SURVEY: Almost half of Brits feel hypocritical for loving animals and yet eating them
A survey commissioned by Future Normal and The Vegan Society has found that almost half of Brits who eat meat feel hypocritical for loving animals while eating others.
When asked how strongly they agree with the statement ‘it’s hypocritical that we eat some animals, such as pigs, while loving others, such as dogs, and keeping them as pets’ – 47.8% of respondents either slightly or strongly agreed, with the figures reaching 33.2% and 14.6% respectively.
Respondents were also questioned whether they ever feel guilty about eating meat. Similarly, 40.3% of respondents expressed guilt to either some or a great extent, highlighting how the dietary behaviour of meat-eaters and animal lovers in Great Britain is often in contradiction with their own values.
The survey of 1000 meat-eating adults in Great Britain, conducted by the Attest consumer research platform, indicates that as vegan sales boom, there is an increasing level of doubt and guilt among the omnivorous population about what they’re consuming.
These results come as the Future Normal initiative, which encourages people to reconsider their relationship with other animals, continues to gain momentum. The campaign is aimed at those who define themselves as animal lovers but are yet to make the connection between their core beliefs and the animal products they purchase and consume. The Future Normal website contains ‘lightbulb moments’ of numerous vegans who have made the connection that so many animal lovers have the potential to achieve.
With over 85% of survey respondents classifying themselves as ‘animal lovers’ in some shape or form, it is evident that there is a groundswell of untapped hearts and minds to be won over to a compassionate, vegan way of life.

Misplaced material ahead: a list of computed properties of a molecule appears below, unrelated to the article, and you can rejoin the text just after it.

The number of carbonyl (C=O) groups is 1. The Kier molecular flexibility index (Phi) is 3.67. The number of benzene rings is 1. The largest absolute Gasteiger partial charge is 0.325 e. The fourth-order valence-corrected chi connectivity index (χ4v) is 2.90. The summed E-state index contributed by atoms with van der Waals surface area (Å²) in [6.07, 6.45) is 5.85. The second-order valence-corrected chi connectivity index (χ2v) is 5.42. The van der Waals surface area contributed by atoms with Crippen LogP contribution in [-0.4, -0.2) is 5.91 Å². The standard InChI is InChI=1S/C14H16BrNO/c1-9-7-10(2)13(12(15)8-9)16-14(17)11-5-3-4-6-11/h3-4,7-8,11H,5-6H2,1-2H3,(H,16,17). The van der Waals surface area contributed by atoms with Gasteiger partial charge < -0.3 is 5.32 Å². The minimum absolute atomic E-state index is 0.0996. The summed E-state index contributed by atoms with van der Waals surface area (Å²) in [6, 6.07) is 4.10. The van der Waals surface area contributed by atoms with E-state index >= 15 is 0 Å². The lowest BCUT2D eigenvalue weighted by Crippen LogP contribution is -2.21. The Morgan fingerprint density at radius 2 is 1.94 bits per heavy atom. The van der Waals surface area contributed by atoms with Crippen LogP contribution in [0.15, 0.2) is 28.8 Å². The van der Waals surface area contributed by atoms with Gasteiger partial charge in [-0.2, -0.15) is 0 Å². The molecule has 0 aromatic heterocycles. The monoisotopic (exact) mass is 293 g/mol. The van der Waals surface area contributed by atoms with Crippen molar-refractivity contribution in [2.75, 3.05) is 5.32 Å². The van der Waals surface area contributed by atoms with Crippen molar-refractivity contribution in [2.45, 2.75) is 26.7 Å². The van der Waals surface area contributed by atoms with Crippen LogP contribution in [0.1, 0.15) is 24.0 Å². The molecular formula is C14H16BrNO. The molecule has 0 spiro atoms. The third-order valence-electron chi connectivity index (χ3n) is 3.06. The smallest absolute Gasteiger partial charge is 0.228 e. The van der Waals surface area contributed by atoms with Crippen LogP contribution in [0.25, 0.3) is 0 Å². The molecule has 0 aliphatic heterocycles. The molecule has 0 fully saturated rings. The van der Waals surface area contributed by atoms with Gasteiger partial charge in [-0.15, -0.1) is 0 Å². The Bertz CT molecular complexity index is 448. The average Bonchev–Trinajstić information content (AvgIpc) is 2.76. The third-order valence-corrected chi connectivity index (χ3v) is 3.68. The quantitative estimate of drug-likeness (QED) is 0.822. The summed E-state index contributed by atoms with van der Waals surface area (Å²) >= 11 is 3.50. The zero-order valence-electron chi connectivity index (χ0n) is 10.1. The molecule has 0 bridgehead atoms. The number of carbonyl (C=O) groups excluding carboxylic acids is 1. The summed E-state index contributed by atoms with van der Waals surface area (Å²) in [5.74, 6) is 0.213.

‘Why is one animal a friend but the other food?’ is a pertinent question that has been asked by vegans for decades. Now, it appears, an increasing number of meat-eaters are beginning to ask themselves that very question.
Matt Turner, spokesperson for Future Normal, said:
“This survey quite clearly shows that a near majority of meat-eaters in our country are acutely aware of the guilt and hypocrisy they feel when they consume animals. We consider ourselves a nation of animal lovers, yet the behaviour of many often contradicts that very statement.
If we’re open to making changes in our lives, the Future Normal is a place we can create. Being vegan simply means living in line with the ethics that so many of us already hold in our hearts.
What we eat is the single most effective way in which someone can protest the exploitation of animals everywhere – three times a day, when you sit down to a meal, you are making a powerful stance against animal abuse."
Data source for all findings: Attest consumer survey for The Vegan Society and Future Normal - of 1000 meat-eating GB adults (‘Relationship with food and animals’) – conducted between 24-26 September (online)
For more information, regional data or broadcast interview opportunities, please contact Matt Turner, Media & PR Officer: media[at]vegansociety[dot]com
Future Normal is an initiative by The Vegan Society. The Vegan Society is the world’s oldest vegan organisation whose founders defined the word ‘vegan’ in 1944. We are a registered educational charity (No. 279228 - England & Wales and SC049495 Scotland) that provides information and guidance on various aspects of veganism, including to existing and potential vegans, caterers, healthcare professionals, educators and the media.